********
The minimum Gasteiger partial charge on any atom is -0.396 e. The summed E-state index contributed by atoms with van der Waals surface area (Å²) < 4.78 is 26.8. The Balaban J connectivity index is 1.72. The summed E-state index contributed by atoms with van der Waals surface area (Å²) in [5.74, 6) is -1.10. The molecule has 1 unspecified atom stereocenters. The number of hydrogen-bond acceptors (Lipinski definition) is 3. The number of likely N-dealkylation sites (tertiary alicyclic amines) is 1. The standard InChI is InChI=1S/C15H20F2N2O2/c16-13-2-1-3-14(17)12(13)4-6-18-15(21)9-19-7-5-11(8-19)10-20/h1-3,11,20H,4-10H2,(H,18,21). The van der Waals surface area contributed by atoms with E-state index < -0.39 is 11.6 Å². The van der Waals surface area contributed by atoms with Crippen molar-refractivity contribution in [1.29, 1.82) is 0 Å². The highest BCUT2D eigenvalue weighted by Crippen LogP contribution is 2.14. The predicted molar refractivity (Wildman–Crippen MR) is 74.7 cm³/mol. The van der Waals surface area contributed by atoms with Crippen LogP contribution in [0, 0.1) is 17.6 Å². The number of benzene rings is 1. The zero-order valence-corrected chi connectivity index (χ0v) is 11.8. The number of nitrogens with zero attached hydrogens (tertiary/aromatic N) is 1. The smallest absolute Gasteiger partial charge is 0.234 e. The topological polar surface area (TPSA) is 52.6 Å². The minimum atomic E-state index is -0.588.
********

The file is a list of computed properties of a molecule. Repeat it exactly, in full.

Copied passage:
The minimum Gasteiger partial charge on any atom is -0.396 e. The summed E-state index contributed by atoms with van der Waals surface area (Å²) < 4.78 is 26.8. The Balaban J connectivity index is 1.72. The summed E-state index contributed by atoms with van der Waals surface area (Å²) in [5.74, 6) is -1.10. The molecule has 1 unspecified atom stereocenters. The number of hydrogen-bond acceptors (Lipinski definition) is 3. The number of likely N-dealkylation sites (tertiary alicyclic amines) is 1. The standard InChI is InChI=1S/C15H20F2N2O2/c16-13-2-1-3-14(17)12(13)4-6-18-15(21)9-19-7-5-11(8-19)10-20/h1-3,11,20H,4-10H2,(H,18,21). The van der Waals surface area contributed by atoms with E-state index < -0.39 is 11.6 Å². The van der Waals surface area contributed by atoms with Crippen molar-refractivity contribution in [1.29, 1.82) is 0 Å². The highest BCUT2D eigenvalue weighted by Crippen LogP contribution is 2.14. The predicted molar refractivity (Wildman–Crippen MR) is 74.7 cm³/mol. The van der Waals surface area contributed by atoms with Crippen LogP contribution in [0, 0.1) is 17.6 Å². The number of benzene rings is 1. The zero-order valence-corrected chi connectivity index (χ0v) is 11.8. The number of nitrogens with zero attached hydrogens (tertiary/aromatic N) is 1. The smallest absolute Gasteiger partial charge is 0.234 e. The topological polar surface area (TPSA) is 52.6 Å². The minimum atomic E-state index is -0.588.